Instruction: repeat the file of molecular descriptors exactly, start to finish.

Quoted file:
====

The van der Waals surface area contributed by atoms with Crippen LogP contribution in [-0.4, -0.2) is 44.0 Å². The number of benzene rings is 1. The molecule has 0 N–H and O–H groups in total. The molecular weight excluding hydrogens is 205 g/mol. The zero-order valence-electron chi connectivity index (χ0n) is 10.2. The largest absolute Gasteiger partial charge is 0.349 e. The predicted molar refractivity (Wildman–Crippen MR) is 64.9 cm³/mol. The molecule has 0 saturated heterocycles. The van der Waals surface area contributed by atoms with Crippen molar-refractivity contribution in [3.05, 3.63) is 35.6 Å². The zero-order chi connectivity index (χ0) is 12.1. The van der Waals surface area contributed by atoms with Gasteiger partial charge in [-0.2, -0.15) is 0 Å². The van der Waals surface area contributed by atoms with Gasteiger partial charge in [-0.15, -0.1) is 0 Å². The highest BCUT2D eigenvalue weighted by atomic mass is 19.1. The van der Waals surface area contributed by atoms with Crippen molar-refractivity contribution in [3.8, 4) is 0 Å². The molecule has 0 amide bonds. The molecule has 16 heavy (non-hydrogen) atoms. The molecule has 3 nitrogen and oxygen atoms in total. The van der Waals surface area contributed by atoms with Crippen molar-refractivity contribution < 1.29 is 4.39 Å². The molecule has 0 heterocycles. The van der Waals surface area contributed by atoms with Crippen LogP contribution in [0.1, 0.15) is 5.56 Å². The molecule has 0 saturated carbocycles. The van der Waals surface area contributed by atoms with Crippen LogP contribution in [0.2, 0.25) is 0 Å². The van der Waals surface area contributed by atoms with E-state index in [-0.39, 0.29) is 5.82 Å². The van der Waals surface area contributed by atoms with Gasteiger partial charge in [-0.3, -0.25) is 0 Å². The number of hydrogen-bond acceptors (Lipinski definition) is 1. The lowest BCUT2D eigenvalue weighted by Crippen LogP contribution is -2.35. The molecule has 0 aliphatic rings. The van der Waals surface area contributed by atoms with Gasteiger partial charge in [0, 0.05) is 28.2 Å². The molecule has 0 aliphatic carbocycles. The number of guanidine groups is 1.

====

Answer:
The van der Waals surface area contributed by atoms with Crippen LogP contribution in [-0.4, -0.2) is 44.0 Å². The number of benzene rings is 1. The molecule has 0 N–H and O–H groups in total. The molecular weight excluding hydrogens is 205 g/mol. The zero-order valence-electron chi connectivity index (χ0n) is 10.2. The largest absolute Gasteiger partial charge is 0.349 e. The predicted molar refractivity (Wildman–Crippen MR) is 64.9 cm³/mol. The molecule has 0 saturated heterocycles. The van der Waals surface area contributed by atoms with Crippen molar-refractivity contribution in [3.05, 3.63) is 35.6 Å². The zero-order chi connectivity index (χ0) is 12.1. The van der Waals surface area contributed by atoms with Gasteiger partial charge in [-0.2, -0.15) is 0 Å². The van der Waals surface area contributed by atoms with Gasteiger partial charge in [-0.15, -0.1) is 0 Å². The highest BCUT2D eigenvalue weighted by atomic mass is 19.1. The van der Waals surface area contributed by atoms with Crippen molar-refractivity contribution in [3.8, 4) is 0 Å². The molecule has 0 amide bonds. The molecule has 16 heavy (non-hydrogen) atoms. The molecule has 3 nitrogen and oxygen atoms in total. The van der Waals surface area contributed by atoms with Crippen molar-refractivity contribution < 1.29 is 4.39 Å². The molecule has 0 heterocycles. The van der Waals surface area contributed by atoms with Crippen LogP contribution in [0.1, 0.15) is 5.56 Å². The molecule has 0 saturated carbocycles. The van der Waals surface area contributed by atoms with Crippen LogP contribution in [0.2, 0.25) is 0 Å². The van der Waals surface area contributed by atoms with E-state index in [-0.39, 0.29) is 5.82 Å². The van der Waals surface area contributed by atoms with Gasteiger partial charge in [-0.3, -0.25) is 0 Å². The number of hydrogen-bond acceptors (Lipinski definition) is 1. The lowest BCUT2D eigenvalue weighted by Crippen LogP contribution is -2.35. The molecule has 0 aliphatic rings. The van der Waals surface area contributed by atoms with Gasteiger partial charge in [0, 0.05) is 28.2 Å². The molecule has 0 aliphatic carbocycles. The number of guanidine groups is 1.